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Monday, August 25, 2008

digital light box

BrainLAB AG, out of Feldkirchen, Germany has recently installed its first Digital Lightbox radiology system in a Munich hospital. Designed to be installed in radiology departments, clinical floors, and operating rooms, the system behaves like a giant iPhone, simultaneously displaying volumetric images from various imaging modalities along with patient information.
Digital Lightbox replaces the conventional light box used to observe analog x-ray images. Connected to the hospital PACS, the new digital platform can be installed both in meeting rooms and in operating rooms, where clinicians can then access, manipulate, and utilize data for surgery planning. By displaying the human body in 3D, Digital Lightbox helps clinicians to more clearly demonstrate to patients what effects a disease can have and which procedures may be necessary.
Digital Lightbox enables clinicians to select the most valuable images from large amounts of existing medical data. Ergonomic touchscreen technology with zoom functionality makes working with data easy and effective.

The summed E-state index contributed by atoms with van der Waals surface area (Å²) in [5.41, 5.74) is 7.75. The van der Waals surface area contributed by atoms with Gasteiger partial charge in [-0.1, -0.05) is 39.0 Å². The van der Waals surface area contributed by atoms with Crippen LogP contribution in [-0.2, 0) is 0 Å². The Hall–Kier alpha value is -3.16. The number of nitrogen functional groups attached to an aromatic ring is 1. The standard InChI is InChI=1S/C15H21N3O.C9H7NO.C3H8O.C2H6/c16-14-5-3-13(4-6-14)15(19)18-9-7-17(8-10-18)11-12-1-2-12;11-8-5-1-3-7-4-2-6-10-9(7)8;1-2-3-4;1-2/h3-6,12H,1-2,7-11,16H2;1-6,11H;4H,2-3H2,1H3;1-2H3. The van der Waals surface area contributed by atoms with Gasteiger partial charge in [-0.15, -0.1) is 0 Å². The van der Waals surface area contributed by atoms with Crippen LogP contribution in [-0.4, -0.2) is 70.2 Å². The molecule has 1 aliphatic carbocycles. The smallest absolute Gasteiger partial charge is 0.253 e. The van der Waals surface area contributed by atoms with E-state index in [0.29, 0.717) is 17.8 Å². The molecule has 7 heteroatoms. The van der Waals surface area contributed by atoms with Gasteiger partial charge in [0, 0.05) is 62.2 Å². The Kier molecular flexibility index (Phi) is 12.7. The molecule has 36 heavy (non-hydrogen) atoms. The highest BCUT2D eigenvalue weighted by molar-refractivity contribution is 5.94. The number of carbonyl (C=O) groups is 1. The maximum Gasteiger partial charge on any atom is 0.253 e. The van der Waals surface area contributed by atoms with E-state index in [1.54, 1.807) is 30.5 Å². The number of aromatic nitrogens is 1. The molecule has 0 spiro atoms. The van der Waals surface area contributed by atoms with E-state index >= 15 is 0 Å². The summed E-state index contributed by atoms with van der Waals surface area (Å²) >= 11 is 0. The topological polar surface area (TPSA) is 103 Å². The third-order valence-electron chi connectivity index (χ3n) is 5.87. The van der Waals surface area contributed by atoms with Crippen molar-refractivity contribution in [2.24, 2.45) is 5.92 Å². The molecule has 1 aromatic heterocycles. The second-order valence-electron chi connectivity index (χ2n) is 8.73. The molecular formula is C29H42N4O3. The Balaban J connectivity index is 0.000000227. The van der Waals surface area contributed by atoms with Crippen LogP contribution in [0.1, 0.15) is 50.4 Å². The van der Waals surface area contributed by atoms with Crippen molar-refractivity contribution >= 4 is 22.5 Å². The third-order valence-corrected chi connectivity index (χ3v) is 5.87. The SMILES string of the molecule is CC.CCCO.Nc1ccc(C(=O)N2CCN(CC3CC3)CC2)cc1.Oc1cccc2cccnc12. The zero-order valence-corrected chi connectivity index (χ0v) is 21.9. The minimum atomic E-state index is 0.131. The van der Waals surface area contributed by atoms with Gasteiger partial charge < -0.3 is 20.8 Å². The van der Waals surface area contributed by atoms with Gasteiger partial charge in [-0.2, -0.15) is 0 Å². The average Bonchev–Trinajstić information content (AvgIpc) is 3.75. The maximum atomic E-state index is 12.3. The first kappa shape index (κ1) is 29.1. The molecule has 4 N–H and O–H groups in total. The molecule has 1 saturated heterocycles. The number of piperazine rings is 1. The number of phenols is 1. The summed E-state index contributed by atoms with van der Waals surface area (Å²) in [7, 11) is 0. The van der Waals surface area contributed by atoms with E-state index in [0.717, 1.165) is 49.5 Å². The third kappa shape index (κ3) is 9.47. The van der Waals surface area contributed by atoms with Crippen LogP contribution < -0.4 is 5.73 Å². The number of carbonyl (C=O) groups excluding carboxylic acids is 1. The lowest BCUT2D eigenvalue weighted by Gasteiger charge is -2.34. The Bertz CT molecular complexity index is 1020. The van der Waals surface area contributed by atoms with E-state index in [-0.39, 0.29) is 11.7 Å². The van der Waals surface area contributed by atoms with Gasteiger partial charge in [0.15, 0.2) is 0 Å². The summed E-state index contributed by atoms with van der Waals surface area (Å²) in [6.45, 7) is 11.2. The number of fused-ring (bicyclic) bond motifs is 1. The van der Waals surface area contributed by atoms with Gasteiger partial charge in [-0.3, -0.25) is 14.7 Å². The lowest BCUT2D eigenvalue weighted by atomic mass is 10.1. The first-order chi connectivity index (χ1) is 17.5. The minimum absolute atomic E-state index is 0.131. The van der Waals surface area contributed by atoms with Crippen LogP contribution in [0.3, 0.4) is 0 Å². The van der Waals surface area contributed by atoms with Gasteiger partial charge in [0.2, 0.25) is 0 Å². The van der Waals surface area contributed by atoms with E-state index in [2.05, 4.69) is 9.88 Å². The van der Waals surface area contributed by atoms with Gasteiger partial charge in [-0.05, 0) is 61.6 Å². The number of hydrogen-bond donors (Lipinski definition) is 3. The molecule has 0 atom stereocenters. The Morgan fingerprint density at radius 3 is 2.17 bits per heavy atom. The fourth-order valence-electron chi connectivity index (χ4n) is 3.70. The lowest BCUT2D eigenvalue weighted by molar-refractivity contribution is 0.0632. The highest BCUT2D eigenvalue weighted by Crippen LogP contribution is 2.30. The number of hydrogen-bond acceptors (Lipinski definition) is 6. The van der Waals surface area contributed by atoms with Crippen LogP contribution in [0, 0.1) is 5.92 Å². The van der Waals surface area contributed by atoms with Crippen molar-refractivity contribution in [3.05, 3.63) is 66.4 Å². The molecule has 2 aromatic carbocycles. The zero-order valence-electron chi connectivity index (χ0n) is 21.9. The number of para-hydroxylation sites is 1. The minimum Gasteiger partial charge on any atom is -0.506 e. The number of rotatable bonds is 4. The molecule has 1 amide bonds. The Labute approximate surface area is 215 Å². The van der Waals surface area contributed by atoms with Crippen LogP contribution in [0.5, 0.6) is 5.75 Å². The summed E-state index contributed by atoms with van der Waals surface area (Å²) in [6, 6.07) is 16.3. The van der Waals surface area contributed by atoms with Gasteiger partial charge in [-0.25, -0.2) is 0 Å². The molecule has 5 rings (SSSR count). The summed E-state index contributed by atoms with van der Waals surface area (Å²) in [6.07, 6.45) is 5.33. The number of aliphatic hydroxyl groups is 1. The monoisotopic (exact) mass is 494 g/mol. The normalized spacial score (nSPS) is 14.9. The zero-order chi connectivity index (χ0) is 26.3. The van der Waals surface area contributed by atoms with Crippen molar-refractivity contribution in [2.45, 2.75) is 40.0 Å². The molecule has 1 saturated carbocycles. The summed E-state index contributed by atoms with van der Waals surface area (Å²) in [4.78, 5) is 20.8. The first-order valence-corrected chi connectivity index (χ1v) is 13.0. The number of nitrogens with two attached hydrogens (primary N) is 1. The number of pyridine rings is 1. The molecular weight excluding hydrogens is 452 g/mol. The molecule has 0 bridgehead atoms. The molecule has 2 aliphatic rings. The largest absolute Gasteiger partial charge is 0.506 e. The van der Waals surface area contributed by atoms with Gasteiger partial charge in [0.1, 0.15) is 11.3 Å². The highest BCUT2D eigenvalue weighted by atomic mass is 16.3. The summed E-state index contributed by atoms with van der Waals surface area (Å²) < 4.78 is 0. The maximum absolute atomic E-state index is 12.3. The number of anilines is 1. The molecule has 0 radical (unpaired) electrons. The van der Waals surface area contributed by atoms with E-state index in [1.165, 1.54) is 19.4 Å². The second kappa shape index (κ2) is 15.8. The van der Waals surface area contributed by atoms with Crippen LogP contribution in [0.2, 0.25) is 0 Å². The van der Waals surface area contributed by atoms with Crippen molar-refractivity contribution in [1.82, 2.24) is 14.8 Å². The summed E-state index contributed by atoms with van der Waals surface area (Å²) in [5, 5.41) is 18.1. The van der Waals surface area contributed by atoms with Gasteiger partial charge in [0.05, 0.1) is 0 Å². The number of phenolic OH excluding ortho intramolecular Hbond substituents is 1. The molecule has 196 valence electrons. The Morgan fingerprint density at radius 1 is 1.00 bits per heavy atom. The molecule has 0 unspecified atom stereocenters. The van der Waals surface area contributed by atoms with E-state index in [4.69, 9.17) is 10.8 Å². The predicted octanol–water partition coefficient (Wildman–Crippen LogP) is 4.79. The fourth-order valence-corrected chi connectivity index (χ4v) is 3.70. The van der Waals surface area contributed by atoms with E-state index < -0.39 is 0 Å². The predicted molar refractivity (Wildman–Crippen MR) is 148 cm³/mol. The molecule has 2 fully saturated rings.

Clinicians can intuitively navigate within pictures and between settings. Image scrolling can be performed with one finger; zooming in and out of images with two. Images from different sources can also be fused easily. A measure functionality enables clinicians to set size and other dimensions.
By integrating the communication platform iPlan® Net from BrainLAB, clinicians can perform treatment planning with Digital Lightbox or any PC connected to the hospital network. This eliminates bottlenecks, as busy planning stations are rendered obsolete. iPlan Net helps to simplify the clinical workflow and save costs, as well as strengthen and simplify interdisciplinary collaboration between neurosurgery, nuclear medicine and radiology departments.
Digital Lightbox can be installed in any hospital environment and is compatible with all established image formats, such as DICOM, jpg, bmp, tif, png, avi, wmv. Planning data can be transferred directly from Digital Lightbox to surgical navigation systems designed for precise and minimally invasive procedures.

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